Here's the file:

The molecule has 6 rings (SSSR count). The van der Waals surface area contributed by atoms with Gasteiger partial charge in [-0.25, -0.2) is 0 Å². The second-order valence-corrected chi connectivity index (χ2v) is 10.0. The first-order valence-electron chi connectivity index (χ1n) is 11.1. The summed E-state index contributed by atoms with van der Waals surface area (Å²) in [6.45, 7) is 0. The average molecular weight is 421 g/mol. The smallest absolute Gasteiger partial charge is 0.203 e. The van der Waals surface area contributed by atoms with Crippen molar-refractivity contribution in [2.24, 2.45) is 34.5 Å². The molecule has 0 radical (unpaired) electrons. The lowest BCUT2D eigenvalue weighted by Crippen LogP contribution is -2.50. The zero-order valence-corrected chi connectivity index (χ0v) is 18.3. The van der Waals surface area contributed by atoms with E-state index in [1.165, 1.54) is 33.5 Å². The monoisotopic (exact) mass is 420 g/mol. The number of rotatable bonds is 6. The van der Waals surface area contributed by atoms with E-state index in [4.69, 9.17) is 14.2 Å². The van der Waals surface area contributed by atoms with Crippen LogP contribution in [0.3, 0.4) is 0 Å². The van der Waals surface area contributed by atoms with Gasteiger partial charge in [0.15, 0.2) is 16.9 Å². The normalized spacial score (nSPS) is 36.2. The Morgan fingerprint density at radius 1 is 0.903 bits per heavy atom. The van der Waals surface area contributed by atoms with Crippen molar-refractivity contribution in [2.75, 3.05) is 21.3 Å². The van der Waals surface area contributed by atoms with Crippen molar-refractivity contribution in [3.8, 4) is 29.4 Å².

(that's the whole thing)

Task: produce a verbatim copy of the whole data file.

The molecule has 6 rings (SSSR count). The van der Waals surface area contributed by atoms with Gasteiger partial charge in [-0.25, -0.2) is 0 Å². The second-order valence-corrected chi connectivity index (χ2v) is 10.0. The first-order valence-electron chi connectivity index (χ1n) is 11.1. The summed E-state index contributed by atoms with van der Waals surface area (Å²) in [6.45, 7) is 0. The average molecular weight is 421 g/mol. The smallest absolute Gasteiger partial charge is 0.203 e. The van der Waals surface area contributed by atoms with Crippen molar-refractivity contribution in [2.24, 2.45) is 34.5 Å². The molecule has 0 radical (unpaired) electrons. The lowest BCUT2D eigenvalue weighted by Crippen LogP contribution is -2.50. The zero-order valence-corrected chi connectivity index (χ0v) is 18.3. The van der Waals surface area contributed by atoms with E-state index in [1.165, 1.54) is 33.5 Å². The monoisotopic (exact) mass is 420 g/mol. The number of rotatable bonds is 6. The van der Waals surface area contributed by atoms with E-state index in [4.69, 9.17) is 14.2 Å². The van der Waals surface area contributed by atoms with Crippen LogP contribution in [0.3, 0.4) is 0 Å². The van der Waals surface area contributed by atoms with Gasteiger partial charge in [0.15, 0.2) is 16.9 Å². The normalized spacial score (nSPS) is 36.2. The Morgan fingerprint density at radius 1 is 0.903 bits per heavy atom. The van der Waals surface area contributed by atoms with Crippen molar-refractivity contribution in [2.75, 3.05) is 21.3 Å². The van der Waals surface area contributed by atoms with Crippen molar-refractivity contribution in [3.8, 4) is 29.4 Å².